Risk of Respiratory Complications and Wound Infection in Patients Undergoing Ambulatory Surgery: Smokers versus Nonsmokers


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Abstract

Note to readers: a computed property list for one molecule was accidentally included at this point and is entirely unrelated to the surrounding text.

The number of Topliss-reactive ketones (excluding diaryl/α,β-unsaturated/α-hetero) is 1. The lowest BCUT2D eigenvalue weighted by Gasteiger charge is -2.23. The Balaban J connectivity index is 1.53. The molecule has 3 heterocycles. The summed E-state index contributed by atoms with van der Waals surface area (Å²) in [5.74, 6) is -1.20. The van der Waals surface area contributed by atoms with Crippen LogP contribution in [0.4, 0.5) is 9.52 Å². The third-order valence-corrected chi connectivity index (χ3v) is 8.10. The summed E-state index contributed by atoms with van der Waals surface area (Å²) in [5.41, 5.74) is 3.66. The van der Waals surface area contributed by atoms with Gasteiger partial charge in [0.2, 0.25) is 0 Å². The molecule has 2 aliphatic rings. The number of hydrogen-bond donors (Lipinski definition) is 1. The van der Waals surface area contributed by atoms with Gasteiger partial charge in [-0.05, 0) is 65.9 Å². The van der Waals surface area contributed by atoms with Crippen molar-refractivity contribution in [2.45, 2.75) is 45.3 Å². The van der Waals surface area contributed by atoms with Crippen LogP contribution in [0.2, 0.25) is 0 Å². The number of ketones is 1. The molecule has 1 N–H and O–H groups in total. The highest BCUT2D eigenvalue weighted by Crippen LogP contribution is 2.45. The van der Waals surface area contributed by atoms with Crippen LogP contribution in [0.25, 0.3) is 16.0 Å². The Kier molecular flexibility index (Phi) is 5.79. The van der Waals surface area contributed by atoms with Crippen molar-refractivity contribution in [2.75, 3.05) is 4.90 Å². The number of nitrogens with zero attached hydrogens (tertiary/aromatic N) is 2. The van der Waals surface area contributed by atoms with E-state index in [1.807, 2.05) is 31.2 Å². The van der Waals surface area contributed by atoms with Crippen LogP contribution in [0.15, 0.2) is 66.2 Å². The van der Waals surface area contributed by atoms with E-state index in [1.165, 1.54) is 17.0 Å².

BackgroundSmoking is considered to be a risk factor for patients undergoing surgery and anesthesia, but it is unclear whether this is applicable to patients undergoing ambulatory surgery. The aim of this study was to determine the risk of respiratory complications and wound infection among smokers.MethodsThe authors studied a random selection of 489 adult patients undergoing ambulatory surgery. Smoking status was determined by self-report and confirmed with end-expired carbon monoxide analysis. The risk of respiratory complications (i.e., desaturation, cough, laryngospasm, bronchospasm, breath-holding, or apnea) and wound infection (i.e., wound redness or discharge ± positive microbial culture, requiring antibiotic therapy) in smokers versus nonsmokers was ascertained. Odds ratios were estimated from multivariable logistic regression and adjusted for age, gender, body mass index, partner's smoking status, domiciliary smoking exposure, and extent and duration of surgery.ResultsMost smokers continued to smoke up until the day of surgery. Smokers had a higher rate of respiratory complications (32.8%vs. 25.9%; adjusted odds ratio, 1.71; 95% confidence interval, 1.03–2.84;P = 0.038) and wound infection (3.6%vs. 0.6%; odds ratio, 16.3; 95% confidence interval, 1.58–175;P = 0.019). Odds ratios comparing current plus ex-smokers with nonsmokers were of similar magnitude for most of these complications.ConclusionsSmoking was associated with an increased risk of respiratory complications and postoperative wound infection in ambulatory surgery patients. These findings warrant increased efforts at promoting smoking avoidance and cessation.

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